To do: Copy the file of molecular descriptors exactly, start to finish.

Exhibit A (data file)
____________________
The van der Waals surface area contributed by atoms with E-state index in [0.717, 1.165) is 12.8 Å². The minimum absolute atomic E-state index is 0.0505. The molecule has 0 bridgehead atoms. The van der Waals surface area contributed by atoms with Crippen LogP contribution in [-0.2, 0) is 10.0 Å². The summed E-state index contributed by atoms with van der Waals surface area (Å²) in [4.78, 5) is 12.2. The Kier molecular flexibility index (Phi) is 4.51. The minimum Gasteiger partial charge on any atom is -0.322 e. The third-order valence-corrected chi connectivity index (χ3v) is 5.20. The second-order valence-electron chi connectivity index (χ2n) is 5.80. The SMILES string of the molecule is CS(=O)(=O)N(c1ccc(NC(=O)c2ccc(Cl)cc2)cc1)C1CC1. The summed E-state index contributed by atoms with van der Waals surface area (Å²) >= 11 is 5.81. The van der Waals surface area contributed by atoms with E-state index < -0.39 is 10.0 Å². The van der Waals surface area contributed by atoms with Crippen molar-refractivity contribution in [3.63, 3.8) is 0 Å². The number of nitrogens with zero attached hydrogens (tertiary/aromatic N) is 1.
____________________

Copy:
The van der Waals surface area contributed by atoms with E-state index in [0.717, 1.165) is 12.8 Å². The minimum absolute atomic E-state index is 0.0505. The molecule has 0 bridgehead atoms. The van der Waals surface area contributed by atoms with Crippen LogP contribution in [-0.2, 0) is 10.0 Å². The summed E-state index contributed by atoms with van der Waals surface area (Å²) in [4.78, 5) is 12.2. The Kier molecular flexibility index (Phi) is 4.51. The minimum Gasteiger partial charge on any atom is -0.322 e. The third-order valence-corrected chi connectivity index (χ3v) is 5.20. The second-order valence-electron chi connectivity index (χ2n) is 5.80. The SMILES string of the molecule is CS(=O)(=O)N(c1ccc(NC(=O)c2ccc(Cl)cc2)cc1)C1CC1. The summed E-state index contributed by atoms with van der Waals surface area (Å²) >= 11 is 5.81. The van der Waals surface area contributed by atoms with E-state index < -0.39 is 10.0 Å². The van der Waals surface area contributed by atoms with Crippen molar-refractivity contribution in [3.63, 3.8) is 0 Å². The number of nitrogens with zero attached hydrogens (tertiary/aromatic N) is 1.